Thursday, August 5, 2004
Hawaiian-born Kimo Watari and his Thai wife Venus knew they had developed a loyal customer base when people kept asking them, “Where’s your restaurant?” at their noodle and rice bowl stand at the Marina Farmers’ Market. The Wataris graduated from noodle stand to restaurant a few weeks ago, as the doors to their Pacific Grove restaurant, Thaiwaiian Bistro opened.
My friend Sandra suggested that we try Thaiwaiian along with our spouses Laurent and Bruce. The menu selections reflect Hawaii’s diverse society, drawing from the cuisine of its indigenous Hawaiian inhabitants, as well as that of its Japanese and Southeast Asian immigrants.
Sandra started her meal with the Thai pumpkin and coconut soup ($5.95) made with a coconut milk base seasoned with lemon grass lime juice and fresh chili. Chunks of pumpkin, prawns, and mushrooms added substance to this sweet-tasting soup. It is easy to eat things that are good for you when they are this tasty. Bruce had a generous helping of ahi tuna sashimi (market price), which he ate with relish while recounting his business trips to Kyoto. Laurent and I shared an order of large mussels that appeared to be steamed in coconut milk and flavored with sweet basil. The seasoning made the already sweet mussels all the more flavorful and gave me ideas for cooking at home.
Our waitress’ timing was off with the appetizers and with the main dishes. Bruce got his sashimi immediately while the rest of us had to wait fifteen minutes for our appetizers. Our main dishes arrived with intervals between them, too. I rack this up to opening week glitches. In any case, the food was worth the wait.
I ordered an Island Mix Plate Bento Box ($8.95) that came with Kahlua pig, grilled salmon and teriyaki chicken, lomi salmon, macaroni salad, and a bit of kimchi along with Spam musubi ($2.50). Kahlua pig and lomi salmon usually show up on luau menus in Hawaii. Both dishes are indigenous to Hawaii, according to Ann Kondo Corum’s Ethnic Foods of Hawaii. The shredded pork seasoned with soy sauce, Worcestershire sauce, and grated ginger was so rich that I could have eaten that alone. I cut the salty pork with bites of my macaroni salad that had crunchy bits of celery in it. The lomi salmon made with salted salmon had me reaching for sips of my Hawaiian Kona Fire Rock Ale ($3).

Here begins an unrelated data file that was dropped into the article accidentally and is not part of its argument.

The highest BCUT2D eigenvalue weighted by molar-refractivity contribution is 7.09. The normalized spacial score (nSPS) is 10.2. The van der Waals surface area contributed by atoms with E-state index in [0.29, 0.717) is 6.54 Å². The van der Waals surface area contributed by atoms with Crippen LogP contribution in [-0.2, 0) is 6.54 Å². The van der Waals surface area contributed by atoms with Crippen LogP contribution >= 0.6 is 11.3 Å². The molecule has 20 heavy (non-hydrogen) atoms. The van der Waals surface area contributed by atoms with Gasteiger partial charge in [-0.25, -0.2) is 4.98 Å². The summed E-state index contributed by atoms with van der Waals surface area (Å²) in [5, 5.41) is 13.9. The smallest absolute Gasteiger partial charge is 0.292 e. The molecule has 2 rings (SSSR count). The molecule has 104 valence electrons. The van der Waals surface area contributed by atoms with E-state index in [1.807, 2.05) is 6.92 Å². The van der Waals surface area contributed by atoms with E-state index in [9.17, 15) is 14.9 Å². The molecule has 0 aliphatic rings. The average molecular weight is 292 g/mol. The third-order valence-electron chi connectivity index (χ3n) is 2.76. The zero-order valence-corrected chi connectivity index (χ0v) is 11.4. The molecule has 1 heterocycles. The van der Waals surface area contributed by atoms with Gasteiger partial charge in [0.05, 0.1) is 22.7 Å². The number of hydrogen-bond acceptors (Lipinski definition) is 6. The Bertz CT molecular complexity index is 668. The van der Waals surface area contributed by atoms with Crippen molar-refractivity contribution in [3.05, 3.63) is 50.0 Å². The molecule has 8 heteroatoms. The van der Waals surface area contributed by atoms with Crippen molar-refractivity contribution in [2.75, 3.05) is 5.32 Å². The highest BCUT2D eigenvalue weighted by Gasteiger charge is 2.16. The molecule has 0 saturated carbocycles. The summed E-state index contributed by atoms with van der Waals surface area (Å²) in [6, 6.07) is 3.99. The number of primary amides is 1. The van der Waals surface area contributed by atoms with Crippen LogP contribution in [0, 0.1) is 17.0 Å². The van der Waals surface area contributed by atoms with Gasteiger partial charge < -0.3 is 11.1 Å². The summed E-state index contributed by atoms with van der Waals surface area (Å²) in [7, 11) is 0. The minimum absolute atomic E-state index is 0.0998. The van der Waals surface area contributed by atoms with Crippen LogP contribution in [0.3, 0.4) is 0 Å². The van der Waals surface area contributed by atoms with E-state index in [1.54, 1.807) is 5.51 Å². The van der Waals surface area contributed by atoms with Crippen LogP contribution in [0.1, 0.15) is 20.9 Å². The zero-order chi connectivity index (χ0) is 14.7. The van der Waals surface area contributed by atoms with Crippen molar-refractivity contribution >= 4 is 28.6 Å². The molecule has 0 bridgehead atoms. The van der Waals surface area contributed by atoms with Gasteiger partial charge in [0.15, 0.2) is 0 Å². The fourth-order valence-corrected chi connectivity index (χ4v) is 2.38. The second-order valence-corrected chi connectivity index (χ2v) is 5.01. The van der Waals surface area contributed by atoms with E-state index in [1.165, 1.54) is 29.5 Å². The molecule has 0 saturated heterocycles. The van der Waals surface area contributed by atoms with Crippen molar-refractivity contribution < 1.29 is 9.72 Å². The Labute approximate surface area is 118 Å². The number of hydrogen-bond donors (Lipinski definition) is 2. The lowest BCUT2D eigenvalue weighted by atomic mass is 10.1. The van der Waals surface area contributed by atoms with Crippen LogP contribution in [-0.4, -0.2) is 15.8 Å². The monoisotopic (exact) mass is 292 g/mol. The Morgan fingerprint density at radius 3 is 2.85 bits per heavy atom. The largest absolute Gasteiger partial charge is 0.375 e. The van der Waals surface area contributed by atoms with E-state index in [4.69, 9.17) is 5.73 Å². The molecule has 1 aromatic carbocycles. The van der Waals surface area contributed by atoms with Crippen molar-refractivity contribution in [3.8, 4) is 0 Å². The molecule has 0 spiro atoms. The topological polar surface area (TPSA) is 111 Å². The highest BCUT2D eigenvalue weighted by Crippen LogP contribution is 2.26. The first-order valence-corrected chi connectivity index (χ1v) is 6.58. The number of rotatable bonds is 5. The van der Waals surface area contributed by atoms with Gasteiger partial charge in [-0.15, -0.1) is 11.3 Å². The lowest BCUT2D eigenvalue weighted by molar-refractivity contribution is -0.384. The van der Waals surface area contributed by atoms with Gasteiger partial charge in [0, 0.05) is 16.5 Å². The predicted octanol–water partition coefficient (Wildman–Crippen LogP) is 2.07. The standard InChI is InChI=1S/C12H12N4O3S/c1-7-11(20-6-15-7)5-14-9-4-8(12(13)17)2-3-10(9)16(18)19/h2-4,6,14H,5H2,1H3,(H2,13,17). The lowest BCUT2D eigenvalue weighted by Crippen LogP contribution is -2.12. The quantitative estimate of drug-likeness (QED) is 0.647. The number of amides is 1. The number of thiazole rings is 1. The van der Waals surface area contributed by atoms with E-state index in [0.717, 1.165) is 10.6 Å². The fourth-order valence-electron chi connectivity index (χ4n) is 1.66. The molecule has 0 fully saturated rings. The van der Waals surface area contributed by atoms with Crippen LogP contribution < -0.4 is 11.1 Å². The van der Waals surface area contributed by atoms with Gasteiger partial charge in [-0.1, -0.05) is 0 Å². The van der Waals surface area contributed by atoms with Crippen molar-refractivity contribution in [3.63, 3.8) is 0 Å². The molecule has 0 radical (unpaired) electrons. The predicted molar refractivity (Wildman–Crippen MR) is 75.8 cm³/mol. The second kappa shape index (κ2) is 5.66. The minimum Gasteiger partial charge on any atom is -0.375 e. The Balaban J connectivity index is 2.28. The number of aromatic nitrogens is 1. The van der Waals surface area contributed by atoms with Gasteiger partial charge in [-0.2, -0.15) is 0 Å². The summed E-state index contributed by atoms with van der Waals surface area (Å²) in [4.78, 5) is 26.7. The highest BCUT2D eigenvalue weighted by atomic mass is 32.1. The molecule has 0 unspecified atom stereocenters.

Chopped onion, tomatoes, and green onions added panache to the lomi. The grilled salmon and chicken teriyaki tasted fine. I ate them first, so I could end with the lomi salmon, my favorite dish in the box. A few strips of spicy Korean cabbage kimchi rounded out the box, along with a ball of rice.
Spam is a World War II legacy that has entered the cuisines of the Pacific Rim from Hawaii to the Philippines. Spam musubi looks like sushi with the canned meat taking the place of fish. Watari told me that you can find Spam musubi all over Hawaii from restaurants to 7-11 markets. The tropical heat may explain why Spam’s saltiness would appeal to Pacific Islanders. I probably will not make this dish at home, but it was fun to taste Hawaiian comfort food.
Sandra chose Pad Thai ($6.95) as her main dish. Thaiwaiian makes a version of this stir-fried dish with rice noodles, prawns, chicken, bean sprouts, tofu, green onions, ground peanuts, and cilantro. Sandra rated the Pad Thai as “okay.” I liked the peanut flavor in the dish that characterizes several Thai specialties like the Satay kebabs, which Thaiwaiian also features on its menu.
Bruce ordered two appetizers as his main dish: Coconut Crab Cakes ($8.75) and Thai Stuffed Chicken Wings ($5.75). Bruce said the crab cakes tasted good, but decided that the basil-coconut aioli served with them was too spicy. But he said his plump chicken wings stuffed with ground chicken, water chestnuts, and Thai seasonings were outstanding. Both looked appetizing to me. Since I like spicy dishes, I thought that I would venture the crab cakes on a future visit.
Laurent ordered the Pacific Surf and Turf special: Pulehu Steak and Prawns ($18.95). Thaiwaiian marinates boneless chuck steak in Thai herbs and then charbroils it along with the prawns. The tender steak almost melted in my mouth. I liked its salty, tangy taste. I thought the Pulehu steak was a prime example of how good fusion cuisine can be.
Watari brings thirty years of restaurant experience to his new venture. At one time, he owned a night club on Maui, where he was born and raised. After cooking stints at the Blackhorse Golf Course and the aforementioned Marina Farmers’ Market, Watari and his wife Venus have opened a restaurant that definitely adds to the Peninsula’s dining diversity.
Watari is putting some of his night club expertise to use.
On Sunday evenings, Thaiwaiian hosts a “Lil Hawaii Fest” with
Hawaiian entertainment. Appetizers only are available on that
night, but who wants to eat a big meal when you might start
singing and doing the hula.
1184 E. Forest Ave., Pacific Grove (in Forest Hill Plaza)
11am-3pm; 5-10pm Mon-Sat, 11am-3pm; 5-9pm Sun